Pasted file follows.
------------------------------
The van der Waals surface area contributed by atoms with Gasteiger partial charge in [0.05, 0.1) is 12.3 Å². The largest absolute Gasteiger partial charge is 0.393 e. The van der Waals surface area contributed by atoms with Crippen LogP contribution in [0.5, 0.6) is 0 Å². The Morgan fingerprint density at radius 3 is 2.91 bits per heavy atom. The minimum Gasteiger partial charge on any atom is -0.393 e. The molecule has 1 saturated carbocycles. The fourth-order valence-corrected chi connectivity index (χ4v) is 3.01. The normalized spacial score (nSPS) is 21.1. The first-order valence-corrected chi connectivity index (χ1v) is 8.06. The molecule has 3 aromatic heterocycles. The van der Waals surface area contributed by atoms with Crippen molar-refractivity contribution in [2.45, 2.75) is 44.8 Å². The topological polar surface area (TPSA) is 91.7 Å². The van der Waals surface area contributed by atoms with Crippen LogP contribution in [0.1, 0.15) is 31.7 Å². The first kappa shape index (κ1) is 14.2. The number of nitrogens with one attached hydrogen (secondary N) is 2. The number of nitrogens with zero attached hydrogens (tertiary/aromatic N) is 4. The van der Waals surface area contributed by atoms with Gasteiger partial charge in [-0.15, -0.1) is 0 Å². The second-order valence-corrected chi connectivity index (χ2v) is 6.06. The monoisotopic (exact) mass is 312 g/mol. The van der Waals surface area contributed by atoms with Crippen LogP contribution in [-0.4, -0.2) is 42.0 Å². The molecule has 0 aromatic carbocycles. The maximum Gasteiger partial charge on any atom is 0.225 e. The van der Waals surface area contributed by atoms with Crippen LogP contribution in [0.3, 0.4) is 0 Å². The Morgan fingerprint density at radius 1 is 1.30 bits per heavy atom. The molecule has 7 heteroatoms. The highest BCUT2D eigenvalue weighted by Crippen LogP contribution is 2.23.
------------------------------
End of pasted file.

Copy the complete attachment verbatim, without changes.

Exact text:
The van der Waals surface area contributed by atoms with Gasteiger partial charge in [0.05, 0.1) is 12.3 Å². The largest absolute Gasteiger partial charge is 0.393 e. The van der Waals surface area contributed by atoms with Crippen LogP contribution in [0.5, 0.6) is 0 Å². The Morgan fingerprint density at radius 3 is 2.91 bits per heavy atom. The minimum Gasteiger partial charge on any atom is -0.393 e. The molecule has 1 saturated carbocycles. The fourth-order valence-corrected chi connectivity index (χ4v) is 3.01. The normalized spacial score (nSPS) is 21.1. The first-order valence-corrected chi connectivity index (χ1v) is 8.06. The molecule has 3 aromatic heterocycles. The van der Waals surface area contributed by atoms with Crippen molar-refractivity contribution in [2.45, 2.75) is 44.8 Å². The topological polar surface area (TPSA) is 91.7 Å². The van der Waals surface area contributed by atoms with Crippen LogP contribution in [0.1, 0.15) is 31.7 Å². The first kappa shape index (κ1) is 14.2. The number of nitrogens with one attached hydrogen (secondary N) is 2. The number of nitrogens with zero attached hydrogens (tertiary/aromatic N) is 4. The van der Waals surface area contributed by atoms with Gasteiger partial charge in [-0.15, -0.1) is 0 Å². The second-order valence-corrected chi connectivity index (χ2v) is 6.06. The monoisotopic (exact) mass is 312 g/mol. The van der Waals surface area contributed by atoms with Crippen LogP contribution in [-0.4, -0.2) is 42.0 Å². The molecule has 0 aromatic carbocycles. The maximum Gasteiger partial charge on any atom is 0.225 e. The van der Waals surface area contributed by atoms with Crippen LogP contribution in [0.3, 0.4) is 0 Å². The Morgan fingerprint density at radius 1 is 1.30 bits per heavy atom. The molecule has 7 heteroatoms. The highest BCUT2D eigenvalue weighted by Crippen LogP contribution is 2.23.